It’s not clear why these recommendations were chosen. With pop, rock, or jazz, the recommendations tend to be based on the artists performing the music, whereas here, this isn’t the case. None of the three artists who performed the Schubert trios I listened to (Andreas Staier, Daniel Sepec, and Roel Dieltiens) are present in the recommendations. Two of the recommendations are on the same label, Harmonia Mundi, and, in classical music, that can a good reason to recommend music, as independent labels do have a specific character. But I scratch my head to try to figure out how these recommendations were chosen.
The Igor Levit set is in my iCloud Music Library, and I have listened to it before, but I don’t know any of the other recordings. The only commonality I find is that the Schubert I listened to was released in 2016, and five of the seven recommendations were released the same year, with two others in 2014 and 2015.
It isn’t easy to tailor recommendations for classical music, and I suspect that Apple Music is simply looking at what other people who have the Schubert recording in their libraries are listening to, or what’s in their libraries, similar to the way the Genius feature works. Providing better classical recommendations would require additional metadata for classical recordings, beyond just the “classical” genre. There would need to be metadata for eras (Baroque, Romantic, etc.), ensemble sizes (trios, quartets, orchestras, etc.), and styles.
The classical market is too small for the big streaming services to provide this sort of recommendation, and other players, such as Idagio and Primephonic, are entering the field in an attempt to do so. This is probably not something that can be done by algorithm, in part because of the absence of extended metadata specific to classical music.
To be fair, a bit of browsing on Apple Music allows me to find plenty of classical music, but I really would like the kind of recommendation that pushes me in the right direction, especially for composers that I don’t know well. I’m not that interested in paying for another streaming service, because that sort of fragmentation with music is just an annoyance. But I wish the big streaming services – Apple Music, Spotify, and Amazon – would take classical music seriously.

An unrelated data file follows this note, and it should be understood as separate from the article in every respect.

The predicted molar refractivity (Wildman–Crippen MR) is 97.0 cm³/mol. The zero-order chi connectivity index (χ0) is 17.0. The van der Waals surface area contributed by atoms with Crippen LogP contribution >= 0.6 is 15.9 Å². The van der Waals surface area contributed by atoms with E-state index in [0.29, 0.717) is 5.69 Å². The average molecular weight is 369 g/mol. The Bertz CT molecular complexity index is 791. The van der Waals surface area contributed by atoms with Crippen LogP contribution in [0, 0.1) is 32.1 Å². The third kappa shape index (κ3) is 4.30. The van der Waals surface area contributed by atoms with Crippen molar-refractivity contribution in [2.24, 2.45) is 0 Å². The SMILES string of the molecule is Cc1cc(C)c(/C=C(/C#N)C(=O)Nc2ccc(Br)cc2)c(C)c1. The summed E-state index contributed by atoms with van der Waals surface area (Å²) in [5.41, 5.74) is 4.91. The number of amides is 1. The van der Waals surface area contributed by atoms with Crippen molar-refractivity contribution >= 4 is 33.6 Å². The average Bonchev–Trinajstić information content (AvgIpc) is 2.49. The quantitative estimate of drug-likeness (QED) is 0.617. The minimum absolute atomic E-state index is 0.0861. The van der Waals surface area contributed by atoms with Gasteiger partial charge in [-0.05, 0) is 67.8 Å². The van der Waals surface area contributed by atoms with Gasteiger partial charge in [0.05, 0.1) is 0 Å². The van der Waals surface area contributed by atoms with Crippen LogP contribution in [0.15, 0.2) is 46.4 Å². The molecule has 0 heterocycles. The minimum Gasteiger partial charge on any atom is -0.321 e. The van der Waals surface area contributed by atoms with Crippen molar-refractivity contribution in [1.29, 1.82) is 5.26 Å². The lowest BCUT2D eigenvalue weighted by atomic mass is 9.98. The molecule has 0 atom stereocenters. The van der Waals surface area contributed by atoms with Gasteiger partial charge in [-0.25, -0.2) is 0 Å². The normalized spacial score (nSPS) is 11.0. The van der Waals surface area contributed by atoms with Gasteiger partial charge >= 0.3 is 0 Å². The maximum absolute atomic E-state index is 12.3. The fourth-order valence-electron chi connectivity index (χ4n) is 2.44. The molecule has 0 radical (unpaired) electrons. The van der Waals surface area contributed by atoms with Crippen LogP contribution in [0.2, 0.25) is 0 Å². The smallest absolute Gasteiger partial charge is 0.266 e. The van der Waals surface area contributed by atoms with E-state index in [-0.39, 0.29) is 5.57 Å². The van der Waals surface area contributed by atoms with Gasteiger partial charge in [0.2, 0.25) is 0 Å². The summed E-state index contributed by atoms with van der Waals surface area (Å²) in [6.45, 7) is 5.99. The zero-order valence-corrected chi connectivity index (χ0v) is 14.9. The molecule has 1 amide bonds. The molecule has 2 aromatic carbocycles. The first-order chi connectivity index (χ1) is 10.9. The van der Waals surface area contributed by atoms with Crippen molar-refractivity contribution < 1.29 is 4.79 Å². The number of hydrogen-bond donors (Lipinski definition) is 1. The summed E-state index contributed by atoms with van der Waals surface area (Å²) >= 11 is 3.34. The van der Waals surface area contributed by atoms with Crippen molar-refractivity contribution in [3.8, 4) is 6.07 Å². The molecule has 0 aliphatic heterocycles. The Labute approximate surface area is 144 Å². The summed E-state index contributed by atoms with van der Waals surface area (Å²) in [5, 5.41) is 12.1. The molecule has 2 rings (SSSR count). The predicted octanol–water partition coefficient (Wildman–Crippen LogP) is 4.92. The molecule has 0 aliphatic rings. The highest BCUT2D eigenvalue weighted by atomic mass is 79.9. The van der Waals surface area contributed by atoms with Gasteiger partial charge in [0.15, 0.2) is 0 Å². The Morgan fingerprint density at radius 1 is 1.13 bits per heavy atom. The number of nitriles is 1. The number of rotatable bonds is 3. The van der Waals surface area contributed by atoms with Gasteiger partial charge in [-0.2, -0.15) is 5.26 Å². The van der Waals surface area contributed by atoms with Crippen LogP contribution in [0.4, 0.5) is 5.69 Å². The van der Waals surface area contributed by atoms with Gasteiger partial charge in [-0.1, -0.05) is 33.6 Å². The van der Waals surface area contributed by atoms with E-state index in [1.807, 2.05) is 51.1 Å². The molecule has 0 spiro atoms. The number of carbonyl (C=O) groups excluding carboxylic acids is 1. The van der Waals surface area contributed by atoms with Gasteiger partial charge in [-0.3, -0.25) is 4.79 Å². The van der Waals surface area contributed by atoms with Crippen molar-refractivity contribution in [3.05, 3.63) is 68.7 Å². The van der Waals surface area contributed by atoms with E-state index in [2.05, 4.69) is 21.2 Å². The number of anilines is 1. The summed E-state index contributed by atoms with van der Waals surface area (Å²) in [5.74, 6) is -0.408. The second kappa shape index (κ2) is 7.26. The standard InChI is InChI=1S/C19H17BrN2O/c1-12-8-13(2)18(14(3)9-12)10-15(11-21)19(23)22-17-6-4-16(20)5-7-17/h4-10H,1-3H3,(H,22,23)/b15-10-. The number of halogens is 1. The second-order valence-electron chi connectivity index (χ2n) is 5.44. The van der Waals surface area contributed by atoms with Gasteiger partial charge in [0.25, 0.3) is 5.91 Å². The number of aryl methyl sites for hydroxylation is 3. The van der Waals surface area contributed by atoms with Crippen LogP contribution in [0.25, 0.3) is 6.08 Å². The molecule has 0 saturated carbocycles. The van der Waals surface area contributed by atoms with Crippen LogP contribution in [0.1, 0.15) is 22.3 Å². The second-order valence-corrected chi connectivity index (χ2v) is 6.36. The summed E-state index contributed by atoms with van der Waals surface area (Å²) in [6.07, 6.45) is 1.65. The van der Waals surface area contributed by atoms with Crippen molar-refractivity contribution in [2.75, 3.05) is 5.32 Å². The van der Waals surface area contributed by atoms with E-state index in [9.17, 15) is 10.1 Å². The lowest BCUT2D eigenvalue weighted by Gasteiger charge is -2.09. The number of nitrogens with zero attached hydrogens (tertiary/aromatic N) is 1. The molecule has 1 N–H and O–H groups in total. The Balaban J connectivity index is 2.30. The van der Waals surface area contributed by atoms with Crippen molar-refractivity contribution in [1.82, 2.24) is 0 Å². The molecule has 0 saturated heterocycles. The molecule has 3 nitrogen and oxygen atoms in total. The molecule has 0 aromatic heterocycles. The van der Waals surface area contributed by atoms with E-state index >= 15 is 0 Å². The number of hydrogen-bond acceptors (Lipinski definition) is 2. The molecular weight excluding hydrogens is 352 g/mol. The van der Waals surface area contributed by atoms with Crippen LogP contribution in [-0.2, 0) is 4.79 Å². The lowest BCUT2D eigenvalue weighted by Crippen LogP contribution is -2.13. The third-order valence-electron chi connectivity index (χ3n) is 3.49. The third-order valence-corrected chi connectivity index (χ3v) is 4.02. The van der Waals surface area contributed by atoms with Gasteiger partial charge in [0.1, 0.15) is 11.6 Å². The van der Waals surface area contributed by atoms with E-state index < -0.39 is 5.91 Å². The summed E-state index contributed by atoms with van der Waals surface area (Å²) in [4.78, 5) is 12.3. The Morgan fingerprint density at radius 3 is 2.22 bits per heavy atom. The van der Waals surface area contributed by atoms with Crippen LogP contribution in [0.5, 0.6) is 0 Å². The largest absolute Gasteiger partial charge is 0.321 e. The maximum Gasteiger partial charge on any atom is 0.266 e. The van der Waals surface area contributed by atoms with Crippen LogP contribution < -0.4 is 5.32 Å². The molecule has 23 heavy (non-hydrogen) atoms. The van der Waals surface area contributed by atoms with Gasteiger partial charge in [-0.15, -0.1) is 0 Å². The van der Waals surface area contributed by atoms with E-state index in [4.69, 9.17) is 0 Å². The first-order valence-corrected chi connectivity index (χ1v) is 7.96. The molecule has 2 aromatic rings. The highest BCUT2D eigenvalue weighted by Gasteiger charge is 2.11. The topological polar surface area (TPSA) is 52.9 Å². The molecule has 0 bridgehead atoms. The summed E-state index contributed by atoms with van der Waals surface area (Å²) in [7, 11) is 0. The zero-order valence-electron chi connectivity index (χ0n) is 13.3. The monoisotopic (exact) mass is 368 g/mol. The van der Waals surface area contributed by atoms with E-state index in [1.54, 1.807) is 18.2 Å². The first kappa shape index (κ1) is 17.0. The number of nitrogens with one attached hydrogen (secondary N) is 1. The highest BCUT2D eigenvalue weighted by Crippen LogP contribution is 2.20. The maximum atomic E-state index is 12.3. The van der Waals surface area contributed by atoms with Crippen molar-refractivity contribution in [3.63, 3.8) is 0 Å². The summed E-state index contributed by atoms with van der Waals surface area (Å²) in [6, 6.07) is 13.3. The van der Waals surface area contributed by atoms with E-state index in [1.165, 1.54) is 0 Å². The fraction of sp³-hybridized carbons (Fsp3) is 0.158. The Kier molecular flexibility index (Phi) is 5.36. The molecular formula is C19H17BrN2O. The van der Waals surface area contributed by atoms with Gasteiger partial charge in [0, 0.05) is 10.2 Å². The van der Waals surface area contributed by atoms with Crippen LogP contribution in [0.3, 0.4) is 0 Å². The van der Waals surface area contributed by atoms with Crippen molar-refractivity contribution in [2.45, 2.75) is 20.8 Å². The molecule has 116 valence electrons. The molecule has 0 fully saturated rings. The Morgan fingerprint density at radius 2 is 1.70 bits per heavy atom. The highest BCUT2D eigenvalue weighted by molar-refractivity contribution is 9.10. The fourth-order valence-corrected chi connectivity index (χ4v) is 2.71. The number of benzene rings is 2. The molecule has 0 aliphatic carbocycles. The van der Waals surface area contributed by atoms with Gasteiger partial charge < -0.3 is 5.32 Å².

Apple has launched a web version of Apple Music. Available in a beta version at beta.music.apple.com, this provides much of the Apple Music experience.
It’s not hard for Apple to provide web access: Apple Music pages in iTunes are just HTML – or web pages – displayed in that app. The web version is more limited than iTunes. Not everything is available: you cannot create or delete playlists, you cannot view smart playlists that you have created in iTunes, and you cannot use Genius to get suggestions and to start Genius playlists. But you can play music, add music to your iCloud Music Library, love and dislike music, and more.
You can access For You, you can browse Apple Music, and you can use Apple Music Radio. There are four ways to view your library: Recently Added, Artists, Albums, and Songs.
The question is why is Apple doing this? I don’t think the goal is to provide a fully functional player, but rather to provide a way for people who don’t have Apple Music to follow a link they see on social media, or an artist websites, even if they are not on an Apple device. But if you do want to use Apple Music without iTunes, and your needs are limited, this is a good way to do so.
(A friend pointed out that Linux users are happy about this, since there is obviously no iTunes on Linux. As this is going to be the year of Linux on the desktop, this is a Very Good Thing.)
Apple Music’s For You recommendation algorithm can suggest some interesting music, but it seems to be stuck in a loop of confusion for me. Today, in the Fridays’ Albums section, two of the four quartets of albums are just wrong.
The first one is this: